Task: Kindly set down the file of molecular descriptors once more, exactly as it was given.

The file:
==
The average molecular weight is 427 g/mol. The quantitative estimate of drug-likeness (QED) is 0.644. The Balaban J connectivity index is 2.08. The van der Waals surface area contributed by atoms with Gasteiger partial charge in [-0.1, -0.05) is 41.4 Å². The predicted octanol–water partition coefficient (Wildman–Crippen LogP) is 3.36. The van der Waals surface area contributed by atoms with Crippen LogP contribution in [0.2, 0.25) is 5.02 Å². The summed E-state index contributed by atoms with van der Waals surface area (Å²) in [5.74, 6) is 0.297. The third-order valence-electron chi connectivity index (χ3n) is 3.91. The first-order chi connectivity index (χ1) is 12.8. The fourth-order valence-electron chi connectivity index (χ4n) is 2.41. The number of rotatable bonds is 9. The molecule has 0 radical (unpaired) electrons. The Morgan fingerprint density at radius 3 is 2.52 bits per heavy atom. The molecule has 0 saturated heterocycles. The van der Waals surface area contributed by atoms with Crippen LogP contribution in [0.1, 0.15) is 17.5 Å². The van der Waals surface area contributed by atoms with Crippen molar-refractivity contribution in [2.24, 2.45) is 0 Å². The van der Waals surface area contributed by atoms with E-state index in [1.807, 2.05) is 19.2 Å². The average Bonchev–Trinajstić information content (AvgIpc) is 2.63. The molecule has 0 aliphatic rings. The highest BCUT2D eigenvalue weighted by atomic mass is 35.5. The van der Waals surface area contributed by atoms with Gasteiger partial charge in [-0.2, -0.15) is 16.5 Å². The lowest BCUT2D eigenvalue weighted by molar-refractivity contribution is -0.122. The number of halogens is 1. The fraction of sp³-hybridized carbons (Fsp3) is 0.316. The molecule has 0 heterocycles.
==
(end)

The average molecular weight is 427 g/mol. The quantitative estimate of drug-likeness (QED) is 0.644. The Balaban J connectivity index is 2.08. The van der Waals surface area contributed by atoms with Gasteiger partial charge in [-0.1, -0.05) is 41.4 Å². The predicted octanol–water partition coefficient (Wildman–Crippen LogP) is 3.36. The van der Waals surface area contributed by atoms with Crippen LogP contribution in [0.2, 0.25) is 5.02 Å². The summed E-state index contributed by atoms with van der Waals surface area (Å²) in [5.74, 6) is 0.297. The third-order valence-electron chi connectivity index (χ3n) is 3.91. The first-order chi connectivity index (χ1) is 12.8. The fourth-order valence-electron chi connectivity index (χ4n) is 2.41. The number of rotatable bonds is 9. The molecule has 0 radical (unpaired) electrons. The Morgan fingerprint density at radius 3 is 2.52 bits per heavy atom. The molecule has 0 saturated heterocycles. The van der Waals surface area contributed by atoms with Crippen LogP contribution in [0.1, 0.15) is 17.5 Å². The van der Waals surface area contributed by atoms with Crippen molar-refractivity contribution in [2.24, 2.45) is 0 Å². The van der Waals surface area contributed by atoms with E-state index in [1.807, 2.05) is 19.2 Å². The average Bonchev–Trinajstić information content (AvgIpc) is 2.63. The molecule has 0 aliphatic rings. The highest BCUT2D eigenvalue weighted by atomic mass is 35.5. The van der Waals surface area contributed by atoms with Gasteiger partial charge in [-0.2, -0.15) is 16.5 Å². The lowest BCUT2D eigenvalue weighted by molar-refractivity contribution is -0.122. The number of halogens is 1. The fraction of sp³-hybridized carbons (Fsp3) is 0.316. The molecule has 0 heterocycles.